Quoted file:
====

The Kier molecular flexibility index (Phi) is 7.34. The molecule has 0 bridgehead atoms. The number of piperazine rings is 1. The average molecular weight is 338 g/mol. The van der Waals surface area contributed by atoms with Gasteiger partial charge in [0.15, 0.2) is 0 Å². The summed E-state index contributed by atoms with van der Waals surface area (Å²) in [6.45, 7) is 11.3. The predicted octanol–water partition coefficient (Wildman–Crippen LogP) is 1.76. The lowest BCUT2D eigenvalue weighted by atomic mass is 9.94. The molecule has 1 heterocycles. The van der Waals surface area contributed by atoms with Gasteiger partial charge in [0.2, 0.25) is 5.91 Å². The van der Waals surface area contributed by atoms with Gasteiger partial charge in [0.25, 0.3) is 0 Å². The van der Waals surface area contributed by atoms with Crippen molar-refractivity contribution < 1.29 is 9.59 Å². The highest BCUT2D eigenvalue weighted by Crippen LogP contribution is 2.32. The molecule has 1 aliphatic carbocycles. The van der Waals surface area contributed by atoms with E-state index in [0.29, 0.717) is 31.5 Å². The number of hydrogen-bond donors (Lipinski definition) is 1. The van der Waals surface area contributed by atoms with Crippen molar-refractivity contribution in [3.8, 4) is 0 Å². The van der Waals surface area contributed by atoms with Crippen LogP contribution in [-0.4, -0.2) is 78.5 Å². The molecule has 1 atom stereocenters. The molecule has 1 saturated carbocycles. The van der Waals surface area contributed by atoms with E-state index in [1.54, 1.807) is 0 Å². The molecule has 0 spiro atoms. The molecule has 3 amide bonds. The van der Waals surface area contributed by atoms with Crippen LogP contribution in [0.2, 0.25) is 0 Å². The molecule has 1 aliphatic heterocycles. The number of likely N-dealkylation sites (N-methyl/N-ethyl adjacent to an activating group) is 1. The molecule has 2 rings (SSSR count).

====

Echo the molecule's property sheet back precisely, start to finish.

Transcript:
The Kier molecular flexibility index (Phi) is 7.34. The molecule has 0 bridgehead atoms. The number of piperazine rings is 1. The average molecular weight is 338 g/mol. The van der Waals surface area contributed by atoms with Gasteiger partial charge in [0.15, 0.2) is 0 Å². The summed E-state index contributed by atoms with van der Waals surface area (Å²) in [6.45, 7) is 11.3. The predicted octanol–water partition coefficient (Wildman–Crippen LogP) is 1.76. The lowest BCUT2D eigenvalue weighted by atomic mass is 9.94. The molecule has 1 heterocycles. The van der Waals surface area contributed by atoms with Gasteiger partial charge in [0.2, 0.25) is 5.91 Å². The van der Waals surface area contributed by atoms with Gasteiger partial charge in [0.25, 0.3) is 0 Å². The van der Waals surface area contributed by atoms with Crippen molar-refractivity contribution < 1.29 is 9.59 Å². The highest BCUT2D eigenvalue weighted by Crippen LogP contribution is 2.32. The molecule has 1 aliphatic carbocycles. The van der Waals surface area contributed by atoms with E-state index in [0.29, 0.717) is 31.5 Å². The number of hydrogen-bond donors (Lipinski definition) is 1. The van der Waals surface area contributed by atoms with Crippen molar-refractivity contribution in [3.8, 4) is 0 Å². The van der Waals surface area contributed by atoms with Crippen LogP contribution in [-0.4, -0.2) is 78.5 Å². The molecule has 1 atom stereocenters. The molecule has 1 saturated carbocycles. The van der Waals surface area contributed by atoms with E-state index in [1.54, 1.807) is 0 Å². The molecule has 0 spiro atoms. The molecule has 3 amide bonds. The van der Waals surface area contributed by atoms with Crippen LogP contribution in [0.2, 0.25) is 0 Å². The molecule has 1 aliphatic heterocycles. The number of likely N-dealkylation sites (N-methyl/N-ethyl adjacent to an activating group) is 1. The molecule has 2 rings (SSSR count).